College dorms are curious institutions. Students are often thrown together and expected to live with a total stranger in sardine-like quarters next to hundreds of other students also trying to cope. Usually it all works out. A dorm becomes home... your roommate and friends become family. But then comes the end of the semester... and unlike home, we're all told to pack our bags and we're tossed out. Life begins anew that next semester... curiously familiar... but faces and often rooms, have changed.

Dorms are also curious in that they have a life larger than any one person who's lived or worked there.... especially a dorm with the mystique Pierpont had. Pierpont opened in the mid-60s.... almost 40 years ago. Few stay four years but if they had, that would be the complete turnover of residents ten times. Who can tie that all that history together?

As for myself, my time at Pierpont was an enduring experience. I transferred to UMass from Holyoke Community College in January '75. I'd originally requested to live in a co-ed dorm in Orchard Hill. Where did I end up? In the all-male zoo at Washington tower. It was worse than Hell. I lasted one night. Someone recommended I talk to Charlotte Lettis, the Head of Residence at Pierpont House. It was the only lead I had so I followed it. Mercifully, there was room at the inn. I am so grateful there was. I still have many fond memories and friends I made there nearly 30 years ago. My life is that much richer for my time there.

Pierpont House was a low-rise dorm on the southwest corner of UMass's infamous Southwest Residential Area. SW was rumored to have the highest population density on the planet. I can not confirm that but today SW has some 5,500 residents in about 1/4 of a square mile. Do the math. I'm not sure if Pierpont was unique in having "lifestyle" floors. The 4th floor was the infamous "Party Floor". I spent my first semester in Room 462. I'm not sure what the 3ed floor was.... possibly a No Mans Land between the 4th and the 2ed "Academic Floor". It was on the so-called "academic" floor I lived the next four semesters, first in room 225, then 212 and 216. The 1st floor had the Head of Residence apartment, the P-10 office, lounges and a kitchen. The basement was the "Meditation" Floor. The dorm was further divided into the "Sunset" and "Dark" sections. I'm pretty sure why the west "wing" was dubbed sunset. I can only assume the east "wing" not dubbed sunrise because being in the shadow of the dorms to the east, it never saw a sunrise.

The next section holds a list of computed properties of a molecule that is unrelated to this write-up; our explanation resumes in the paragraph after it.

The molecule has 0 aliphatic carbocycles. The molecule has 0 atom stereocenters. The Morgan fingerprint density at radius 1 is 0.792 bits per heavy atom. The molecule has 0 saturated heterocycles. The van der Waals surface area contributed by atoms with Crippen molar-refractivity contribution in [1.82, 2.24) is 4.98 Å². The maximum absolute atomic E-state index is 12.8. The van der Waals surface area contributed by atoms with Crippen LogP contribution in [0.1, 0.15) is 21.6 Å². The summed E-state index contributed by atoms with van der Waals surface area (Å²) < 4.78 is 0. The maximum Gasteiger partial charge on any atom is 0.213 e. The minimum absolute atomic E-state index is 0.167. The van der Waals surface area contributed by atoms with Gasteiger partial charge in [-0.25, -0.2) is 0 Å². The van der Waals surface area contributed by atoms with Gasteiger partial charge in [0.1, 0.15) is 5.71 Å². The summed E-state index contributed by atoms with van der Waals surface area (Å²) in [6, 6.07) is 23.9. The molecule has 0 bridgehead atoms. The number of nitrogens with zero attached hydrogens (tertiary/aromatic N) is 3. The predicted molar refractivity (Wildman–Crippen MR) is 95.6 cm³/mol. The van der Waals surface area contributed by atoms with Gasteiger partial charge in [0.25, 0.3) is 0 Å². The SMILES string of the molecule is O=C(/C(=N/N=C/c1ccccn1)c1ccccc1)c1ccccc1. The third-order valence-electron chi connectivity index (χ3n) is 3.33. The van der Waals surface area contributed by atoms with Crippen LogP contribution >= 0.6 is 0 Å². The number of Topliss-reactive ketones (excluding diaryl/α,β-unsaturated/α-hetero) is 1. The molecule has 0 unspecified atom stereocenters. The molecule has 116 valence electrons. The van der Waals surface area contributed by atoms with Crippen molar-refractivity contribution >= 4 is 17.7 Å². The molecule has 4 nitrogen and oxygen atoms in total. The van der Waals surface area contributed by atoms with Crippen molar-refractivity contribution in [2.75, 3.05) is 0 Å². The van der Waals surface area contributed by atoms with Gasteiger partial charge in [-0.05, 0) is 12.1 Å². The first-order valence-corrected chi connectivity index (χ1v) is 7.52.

Unlike other dorms who were named after famous figures like JFK, Emerson, and Washington... our dorm honored someone named Mildred Pierpont. At the time I thought she might have been another famous poet I'd never heard of. But it seems Mildred was dedicated UMass bureaucrat. Despite the obscure namesake... Pierpont was the furthest from being an obscure dorm. Officially, it was the home of Project 10 which became the Inquiry Program. Remarkably, there's almost nothing on the web about this Program except this.